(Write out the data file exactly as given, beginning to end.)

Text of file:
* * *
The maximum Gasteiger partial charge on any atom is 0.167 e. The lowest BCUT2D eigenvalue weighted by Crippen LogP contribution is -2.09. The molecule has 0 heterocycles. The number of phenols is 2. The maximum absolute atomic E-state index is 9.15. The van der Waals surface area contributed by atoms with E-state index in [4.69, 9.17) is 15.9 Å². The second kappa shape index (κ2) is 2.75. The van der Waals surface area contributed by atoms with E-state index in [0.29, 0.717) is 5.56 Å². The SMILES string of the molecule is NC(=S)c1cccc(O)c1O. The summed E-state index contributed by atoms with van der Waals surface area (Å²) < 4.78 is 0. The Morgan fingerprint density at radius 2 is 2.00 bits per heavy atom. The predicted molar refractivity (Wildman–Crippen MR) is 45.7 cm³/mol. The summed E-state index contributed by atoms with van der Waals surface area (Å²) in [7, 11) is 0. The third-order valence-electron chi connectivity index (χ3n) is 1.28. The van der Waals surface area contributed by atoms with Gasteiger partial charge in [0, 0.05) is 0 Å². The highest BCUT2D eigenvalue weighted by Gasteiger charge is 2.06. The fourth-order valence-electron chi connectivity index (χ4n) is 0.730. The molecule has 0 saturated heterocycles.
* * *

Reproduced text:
The maximum Gasteiger partial charge on any atom is 0.167 e. The lowest BCUT2D eigenvalue weighted by Crippen LogP contribution is -2.09. The molecule has 0 heterocycles. The number of phenols is 2. The maximum absolute atomic E-state index is 9.15. The van der Waals surface area contributed by atoms with E-state index in [4.69, 9.17) is 15.9 Å². The second kappa shape index (κ2) is 2.75. The van der Waals surface area contributed by atoms with E-state index in [0.29, 0.717) is 5.56 Å². The SMILES string of the molecule is NC(=S)c1cccc(O)c1O. The summed E-state index contributed by atoms with van der Waals surface area (Å²) < 4.78 is 0. The Morgan fingerprint density at radius 2 is 2.00 bits per heavy atom. The predicted molar refractivity (Wildman–Crippen MR) is 45.7 cm³/mol. The summed E-state index contributed by atoms with van der Waals surface area (Å²) in [7, 11) is 0. The third-order valence-electron chi connectivity index (χ3n) is 1.28. The van der Waals surface area contributed by atoms with Gasteiger partial charge in [0, 0.05) is 0 Å². The highest BCUT2D eigenvalue weighted by Gasteiger charge is 2.06. The fourth-order valence-electron chi connectivity index (χ4n) is 0.730. The molecule has 0 saturated heterocycles.